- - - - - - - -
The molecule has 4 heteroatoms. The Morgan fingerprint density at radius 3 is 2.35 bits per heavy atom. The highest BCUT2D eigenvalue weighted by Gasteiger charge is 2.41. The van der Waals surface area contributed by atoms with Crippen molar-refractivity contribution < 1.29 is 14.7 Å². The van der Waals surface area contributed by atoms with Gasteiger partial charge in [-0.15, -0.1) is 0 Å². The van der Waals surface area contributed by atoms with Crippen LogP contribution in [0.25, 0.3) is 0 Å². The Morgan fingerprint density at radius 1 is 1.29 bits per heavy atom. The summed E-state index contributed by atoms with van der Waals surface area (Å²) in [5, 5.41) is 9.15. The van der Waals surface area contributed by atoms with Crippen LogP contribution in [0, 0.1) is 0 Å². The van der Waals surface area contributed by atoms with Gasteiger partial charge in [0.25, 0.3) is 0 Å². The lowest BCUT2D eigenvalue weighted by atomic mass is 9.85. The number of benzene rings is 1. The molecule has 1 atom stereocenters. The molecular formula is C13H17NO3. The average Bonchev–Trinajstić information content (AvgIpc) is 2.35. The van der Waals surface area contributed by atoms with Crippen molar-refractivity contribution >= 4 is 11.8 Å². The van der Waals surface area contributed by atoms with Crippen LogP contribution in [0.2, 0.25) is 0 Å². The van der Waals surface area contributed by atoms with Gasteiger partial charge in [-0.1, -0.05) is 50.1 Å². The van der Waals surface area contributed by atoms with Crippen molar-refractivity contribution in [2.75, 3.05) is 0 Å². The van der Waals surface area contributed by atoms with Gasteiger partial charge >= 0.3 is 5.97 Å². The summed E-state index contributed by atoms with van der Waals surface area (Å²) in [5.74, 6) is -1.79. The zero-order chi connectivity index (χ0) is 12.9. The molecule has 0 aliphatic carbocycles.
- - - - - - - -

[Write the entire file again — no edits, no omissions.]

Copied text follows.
The molecule has 4 heteroatoms. The Morgan fingerprint density at radius 3 is 2.35 bits per heavy atom. The highest BCUT2D eigenvalue weighted by Gasteiger charge is 2.41. The van der Waals surface area contributed by atoms with Crippen molar-refractivity contribution < 1.29 is 14.7 Å². The van der Waals surface area contributed by atoms with Gasteiger partial charge in [-0.15, -0.1) is 0 Å². The van der Waals surface area contributed by atoms with Crippen LogP contribution in [0.25, 0.3) is 0 Å². The Morgan fingerprint density at radius 1 is 1.29 bits per heavy atom. The summed E-state index contributed by atoms with van der Waals surface area (Å²) in [5, 5.41) is 9.15. The van der Waals surface area contributed by atoms with Crippen LogP contribution in [0, 0.1) is 0 Å². The van der Waals surface area contributed by atoms with Gasteiger partial charge in [0.25, 0.3) is 0 Å². The lowest BCUT2D eigenvalue weighted by atomic mass is 9.85. The number of benzene rings is 1. The molecule has 1 atom stereocenters. The molecular formula is C13H17NO3. The average Bonchev–Trinajstić information content (AvgIpc) is 2.35. The van der Waals surface area contributed by atoms with Crippen molar-refractivity contribution >= 4 is 11.8 Å². The van der Waals surface area contributed by atoms with Crippen LogP contribution in [0.2, 0.25) is 0 Å². The van der Waals surface area contributed by atoms with Gasteiger partial charge in [-0.1, -0.05) is 50.1 Å². The van der Waals surface area contributed by atoms with Crippen molar-refractivity contribution in [2.75, 3.05) is 0 Å². The van der Waals surface area contributed by atoms with Gasteiger partial charge >= 0.3 is 5.97 Å². The summed E-state index contributed by atoms with van der Waals surface area (Å²) in [5.74, 6) is -1.79. The zero-order chi connectivity index (χ0) is 12.9. The molecule has 0 aliphatic carbocycles.